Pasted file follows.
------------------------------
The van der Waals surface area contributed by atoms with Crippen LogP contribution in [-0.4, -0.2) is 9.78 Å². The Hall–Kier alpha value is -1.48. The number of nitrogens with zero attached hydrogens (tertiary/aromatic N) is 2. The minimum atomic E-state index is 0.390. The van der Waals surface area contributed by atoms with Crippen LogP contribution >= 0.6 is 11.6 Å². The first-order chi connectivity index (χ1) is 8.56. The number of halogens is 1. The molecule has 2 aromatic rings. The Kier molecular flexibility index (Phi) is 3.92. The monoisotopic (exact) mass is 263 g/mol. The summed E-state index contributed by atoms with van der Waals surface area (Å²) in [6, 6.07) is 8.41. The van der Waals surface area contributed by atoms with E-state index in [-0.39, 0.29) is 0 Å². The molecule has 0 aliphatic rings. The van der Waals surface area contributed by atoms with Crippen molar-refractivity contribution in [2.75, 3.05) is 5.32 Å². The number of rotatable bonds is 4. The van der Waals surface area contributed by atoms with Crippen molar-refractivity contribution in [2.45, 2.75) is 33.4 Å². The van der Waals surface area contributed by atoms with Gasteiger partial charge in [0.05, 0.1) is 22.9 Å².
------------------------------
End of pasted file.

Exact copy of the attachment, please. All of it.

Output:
The van der Waals surface area contributed by atoms with Crippen LogP contribution in [-0.4, -0.2) is 9.78 Å². The Hall–Kier alpha value is -1.48. The number of nitrogens with zero attached hydrogens (tertiary/aromatic N) is 2. The minimum atomic E-state index is 0.390. The van der Waals surface area contributed by atoms with Crippen LogP contribution >= 0.6 is 11.6 Å². The first-order chi connectivity index (χ1) is 8.56. The number of halogens is 1. The molecule has 2 aromatic rings. The Kier molecular flexibility index (Phi) is 3.92. The monoisotopic (exact) mass is 263 g/mol. The summed E-state index contributed by atoms with van der Waals surface area (Å²) in [6, 6.07) is 8.41. The van der Waals surface area contributed by atoms with E-state index in [-0.39, 0.29) is 0 Å². The molecule has 0 aliphatic rings. The van der Waals surface area contributed by atoms with Crippen molar-refractivity contribution in [2.75, 3.05) is 5.32 Å². The number of rotatable bonds is 4. The van der Waals surface area contributed by atoms with Crippen molar-refractivity contribution in [2.45, 2.75) is 33.4 Å². The van der Waals surface area contributed by atoms with Gasteiger partial charge in [0.05, 0.1) is 22.9 Å².